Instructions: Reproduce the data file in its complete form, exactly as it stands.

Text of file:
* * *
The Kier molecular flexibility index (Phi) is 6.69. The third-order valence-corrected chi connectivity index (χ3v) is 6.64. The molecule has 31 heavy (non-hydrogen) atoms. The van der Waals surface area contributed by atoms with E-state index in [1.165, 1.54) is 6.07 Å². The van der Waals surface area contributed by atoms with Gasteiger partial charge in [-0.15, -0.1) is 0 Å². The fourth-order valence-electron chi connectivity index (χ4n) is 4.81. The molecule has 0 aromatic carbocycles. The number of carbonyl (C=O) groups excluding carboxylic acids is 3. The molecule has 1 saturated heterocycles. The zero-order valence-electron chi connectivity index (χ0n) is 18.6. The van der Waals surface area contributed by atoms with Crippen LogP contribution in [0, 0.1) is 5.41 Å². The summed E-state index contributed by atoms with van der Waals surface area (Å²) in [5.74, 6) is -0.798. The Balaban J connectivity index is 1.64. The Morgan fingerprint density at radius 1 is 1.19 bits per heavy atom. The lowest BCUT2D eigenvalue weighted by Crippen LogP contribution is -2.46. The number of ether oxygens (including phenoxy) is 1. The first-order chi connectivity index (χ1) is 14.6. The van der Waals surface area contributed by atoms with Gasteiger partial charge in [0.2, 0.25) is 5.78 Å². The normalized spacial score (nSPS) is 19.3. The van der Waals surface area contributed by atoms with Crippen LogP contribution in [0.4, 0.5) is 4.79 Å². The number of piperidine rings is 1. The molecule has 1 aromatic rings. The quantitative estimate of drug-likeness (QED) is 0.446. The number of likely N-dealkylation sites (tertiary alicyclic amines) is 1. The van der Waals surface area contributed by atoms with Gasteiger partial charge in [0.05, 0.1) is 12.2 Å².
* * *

The Kier molecular flexibility index (Phi) is 6.69. The third-order valence-corrected chi connectivity index (χ3v) is 6.64. The molecule has 31 heavy (non-hydrogen) atoms. The van der Waals surface area contributed by atoms with E-state index in [1.165, 1.54) is 6.07 Å². The van der Waals surface area contributed by atoms with Gasteiger partial charge in [-0.15, -0.1) is 0 Å². The fourth-order valence-electron chi connectivity index (χ4n) is 4.81. The molecule has 0 aromatic carbocycles. The number of carbonyl (C=O) groups excluding carboxylic acids is 3. The molecule has 1 saturated heterocycles. The zero-order valence-electron chi connectivity index (χ0n) is 18.6. The van der Waals surface area contributed by atoms with Crippen LogP contribution in [0, 0.1) is 5.41 Å². The summed E-state index contributed by atoms with van der Waals surface area (Å²) in [5.74, 6) is -0.798. The Balaban J connectivity index is 1.64. The Morgan fingerprint density at radius 1 is 1.19 bits per heavy atom. The lowest BCUT2D eigenvalue weighted by Crippen LogP contribution is -2.46. The number of ether oxygens (including phenoxy) is 1. The first-order chi connectivity index (χ1) is 14.6. The van der Waals surface area contributed by atoms with Gasteiger partial charge in [0.2, 0.25) is 5.78 Å². The normalized spacial score (nSPS) is 19.3. The van der Waals surface area contributed by atoms with Crippen LogP contribution in [0.4, 0.5) is 4.79 Å². The number of piperidine rings is 1. The molecule has 1 aromatic rings. The quantitative estimate of drug-likeness (QED) is 0.446. The number of likely N-dealkylation sites (tertiary alicyclic amines) is 1. The van der Waals surface area contributed by atoms with Gasteiger partial charge in [0.05, 0.1) is 12.2 Å².